Straight Talk

Monday, May 31st, 2010

I am truly blessed with many fond childhood memories. I had a loving father and mother and many other family members who cared deeply about me.

Even so, my dominant reality, at least during my school years, was that I was a fat kid. I was relentlessly teased, pushed around, and called names, and I felt powerless to do anything about it. By the time I hit adolescence, I was filled with rage, rebellion, and negative feelings about myself. In my late teens I finally started to get a handle on my weight, but for the past 30+ years I’ve considered myself in “recovery,” always in need of vigilance lest I return to the nightmarish girth of my youth.

I realize that homosexuality and obesity are two very different conditions, but there are some important points of similarity. For one thing, I know from experience how bullies on the playground (some of whom don’t change their stripes as adults) prey on kids who are different, so I can sympathize with those who have been mercilessly persecuted because of their not-so-hidden sexual identity struggles.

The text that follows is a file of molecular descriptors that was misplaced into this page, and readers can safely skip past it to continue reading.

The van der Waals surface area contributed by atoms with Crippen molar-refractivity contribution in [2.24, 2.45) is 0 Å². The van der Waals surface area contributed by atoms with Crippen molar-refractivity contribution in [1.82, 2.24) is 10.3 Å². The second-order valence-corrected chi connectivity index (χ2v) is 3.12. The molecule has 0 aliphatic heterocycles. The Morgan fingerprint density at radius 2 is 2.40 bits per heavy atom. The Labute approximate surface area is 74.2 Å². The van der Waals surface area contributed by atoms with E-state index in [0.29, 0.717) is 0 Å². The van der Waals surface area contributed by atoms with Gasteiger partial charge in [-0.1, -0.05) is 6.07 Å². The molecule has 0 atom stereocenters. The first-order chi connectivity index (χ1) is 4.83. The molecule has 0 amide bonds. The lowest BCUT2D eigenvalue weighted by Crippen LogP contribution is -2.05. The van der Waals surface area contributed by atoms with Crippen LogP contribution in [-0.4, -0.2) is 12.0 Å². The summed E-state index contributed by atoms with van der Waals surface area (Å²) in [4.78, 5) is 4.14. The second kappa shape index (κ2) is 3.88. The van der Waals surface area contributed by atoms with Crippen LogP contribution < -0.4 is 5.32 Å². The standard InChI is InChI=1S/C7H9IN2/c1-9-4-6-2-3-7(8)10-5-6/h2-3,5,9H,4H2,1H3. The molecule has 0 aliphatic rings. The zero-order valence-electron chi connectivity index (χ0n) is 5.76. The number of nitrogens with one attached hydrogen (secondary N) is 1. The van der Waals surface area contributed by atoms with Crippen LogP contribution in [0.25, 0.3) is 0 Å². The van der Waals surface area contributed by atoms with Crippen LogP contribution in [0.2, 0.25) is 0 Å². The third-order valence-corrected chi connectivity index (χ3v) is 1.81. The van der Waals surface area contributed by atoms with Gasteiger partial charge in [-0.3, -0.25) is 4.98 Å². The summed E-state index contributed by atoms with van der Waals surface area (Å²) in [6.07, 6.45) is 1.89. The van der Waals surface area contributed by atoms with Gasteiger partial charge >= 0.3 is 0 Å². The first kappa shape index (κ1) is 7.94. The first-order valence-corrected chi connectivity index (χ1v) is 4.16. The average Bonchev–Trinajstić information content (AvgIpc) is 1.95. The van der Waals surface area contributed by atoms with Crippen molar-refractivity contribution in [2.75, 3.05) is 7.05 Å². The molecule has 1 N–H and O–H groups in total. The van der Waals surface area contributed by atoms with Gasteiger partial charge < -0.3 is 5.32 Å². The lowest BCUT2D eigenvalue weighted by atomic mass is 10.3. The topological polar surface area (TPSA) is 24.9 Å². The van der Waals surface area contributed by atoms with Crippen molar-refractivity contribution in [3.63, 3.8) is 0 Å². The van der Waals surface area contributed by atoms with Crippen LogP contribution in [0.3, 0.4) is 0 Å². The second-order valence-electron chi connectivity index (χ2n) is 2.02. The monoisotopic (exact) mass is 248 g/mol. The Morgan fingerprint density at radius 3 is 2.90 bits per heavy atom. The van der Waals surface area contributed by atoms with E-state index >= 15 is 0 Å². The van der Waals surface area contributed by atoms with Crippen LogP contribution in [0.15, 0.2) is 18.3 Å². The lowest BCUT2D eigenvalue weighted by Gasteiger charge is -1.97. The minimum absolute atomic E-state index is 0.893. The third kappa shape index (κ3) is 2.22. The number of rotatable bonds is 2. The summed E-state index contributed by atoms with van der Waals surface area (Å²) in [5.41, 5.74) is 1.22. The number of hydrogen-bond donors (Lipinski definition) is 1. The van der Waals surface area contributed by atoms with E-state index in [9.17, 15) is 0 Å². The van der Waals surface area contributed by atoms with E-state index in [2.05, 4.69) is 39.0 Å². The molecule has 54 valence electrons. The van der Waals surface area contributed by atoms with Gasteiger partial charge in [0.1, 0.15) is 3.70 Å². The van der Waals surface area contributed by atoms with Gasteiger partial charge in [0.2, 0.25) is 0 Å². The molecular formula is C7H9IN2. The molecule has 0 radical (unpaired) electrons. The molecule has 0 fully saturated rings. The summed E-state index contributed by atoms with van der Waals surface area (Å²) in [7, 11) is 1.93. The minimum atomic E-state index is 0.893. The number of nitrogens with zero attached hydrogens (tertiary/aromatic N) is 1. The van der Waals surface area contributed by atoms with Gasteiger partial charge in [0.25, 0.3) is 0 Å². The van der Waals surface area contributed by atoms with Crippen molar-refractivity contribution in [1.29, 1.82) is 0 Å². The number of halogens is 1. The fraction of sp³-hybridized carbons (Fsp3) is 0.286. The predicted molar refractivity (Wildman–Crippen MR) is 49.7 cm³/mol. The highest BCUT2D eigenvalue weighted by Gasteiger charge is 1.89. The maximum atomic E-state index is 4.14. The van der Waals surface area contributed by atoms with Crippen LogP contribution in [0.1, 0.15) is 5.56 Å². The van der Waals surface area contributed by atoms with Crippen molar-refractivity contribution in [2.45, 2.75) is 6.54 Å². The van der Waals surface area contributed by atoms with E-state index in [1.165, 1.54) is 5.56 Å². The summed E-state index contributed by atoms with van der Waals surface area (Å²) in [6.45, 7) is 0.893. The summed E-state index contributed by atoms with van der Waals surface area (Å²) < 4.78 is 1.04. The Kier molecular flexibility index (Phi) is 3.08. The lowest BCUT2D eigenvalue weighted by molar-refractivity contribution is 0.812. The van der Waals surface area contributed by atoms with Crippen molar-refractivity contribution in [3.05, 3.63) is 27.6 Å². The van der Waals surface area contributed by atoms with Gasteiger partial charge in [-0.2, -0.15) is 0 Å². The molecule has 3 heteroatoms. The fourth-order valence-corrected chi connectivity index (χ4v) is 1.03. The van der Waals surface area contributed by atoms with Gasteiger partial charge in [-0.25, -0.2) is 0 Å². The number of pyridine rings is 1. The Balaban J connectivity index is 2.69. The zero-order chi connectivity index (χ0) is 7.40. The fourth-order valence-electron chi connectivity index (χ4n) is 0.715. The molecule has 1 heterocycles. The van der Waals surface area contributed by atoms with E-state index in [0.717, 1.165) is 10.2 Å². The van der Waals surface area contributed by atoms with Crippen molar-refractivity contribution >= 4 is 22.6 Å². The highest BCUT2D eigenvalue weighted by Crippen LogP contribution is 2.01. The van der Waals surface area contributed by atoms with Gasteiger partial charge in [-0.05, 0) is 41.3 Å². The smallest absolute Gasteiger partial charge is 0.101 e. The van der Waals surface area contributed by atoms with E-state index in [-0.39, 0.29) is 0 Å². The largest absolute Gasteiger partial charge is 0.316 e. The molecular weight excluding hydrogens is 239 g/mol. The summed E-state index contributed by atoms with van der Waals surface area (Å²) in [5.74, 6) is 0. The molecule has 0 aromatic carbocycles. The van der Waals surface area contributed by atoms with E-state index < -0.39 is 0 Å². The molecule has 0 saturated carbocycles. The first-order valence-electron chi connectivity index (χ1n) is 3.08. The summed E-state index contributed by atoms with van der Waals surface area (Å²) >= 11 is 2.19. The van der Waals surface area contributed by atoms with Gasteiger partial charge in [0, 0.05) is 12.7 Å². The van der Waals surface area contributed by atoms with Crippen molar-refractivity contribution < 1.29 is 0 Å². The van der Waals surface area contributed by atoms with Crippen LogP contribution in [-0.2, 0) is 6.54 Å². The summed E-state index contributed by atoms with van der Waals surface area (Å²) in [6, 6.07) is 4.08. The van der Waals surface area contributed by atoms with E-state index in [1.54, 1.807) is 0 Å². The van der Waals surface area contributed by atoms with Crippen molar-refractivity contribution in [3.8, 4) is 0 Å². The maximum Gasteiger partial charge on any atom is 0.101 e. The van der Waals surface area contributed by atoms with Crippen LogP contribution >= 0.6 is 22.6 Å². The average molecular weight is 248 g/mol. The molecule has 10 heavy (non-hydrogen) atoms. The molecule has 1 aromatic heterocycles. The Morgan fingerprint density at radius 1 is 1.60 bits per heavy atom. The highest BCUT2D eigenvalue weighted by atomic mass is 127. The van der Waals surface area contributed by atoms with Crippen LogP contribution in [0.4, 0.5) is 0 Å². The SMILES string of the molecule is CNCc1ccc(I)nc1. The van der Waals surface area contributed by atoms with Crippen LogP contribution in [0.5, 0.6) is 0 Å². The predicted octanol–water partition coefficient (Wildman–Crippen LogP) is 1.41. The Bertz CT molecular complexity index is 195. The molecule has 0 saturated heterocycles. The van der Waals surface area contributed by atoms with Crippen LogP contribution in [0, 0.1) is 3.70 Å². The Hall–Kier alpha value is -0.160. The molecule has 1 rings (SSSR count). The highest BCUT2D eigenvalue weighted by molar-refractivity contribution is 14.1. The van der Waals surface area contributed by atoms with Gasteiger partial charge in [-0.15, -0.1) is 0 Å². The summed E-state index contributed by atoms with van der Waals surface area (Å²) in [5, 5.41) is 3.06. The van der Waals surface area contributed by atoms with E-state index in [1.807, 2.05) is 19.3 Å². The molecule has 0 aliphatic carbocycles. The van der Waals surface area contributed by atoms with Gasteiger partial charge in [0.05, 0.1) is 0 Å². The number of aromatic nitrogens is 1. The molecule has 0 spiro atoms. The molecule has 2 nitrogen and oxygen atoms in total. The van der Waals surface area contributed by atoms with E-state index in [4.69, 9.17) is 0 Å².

Leaving aside the bullies, there are several typical responses to the fat kid. Some disdainfully point out the obvious (“you’re fat”) and what should happen (“you need to lose 50 lbs.”), but through word and attitude communicate indifference (or worse) to the poor guy’s situation. On the other side of the spectrum, there are those who want to offer an easy way, who want to make the child feel good about being fat.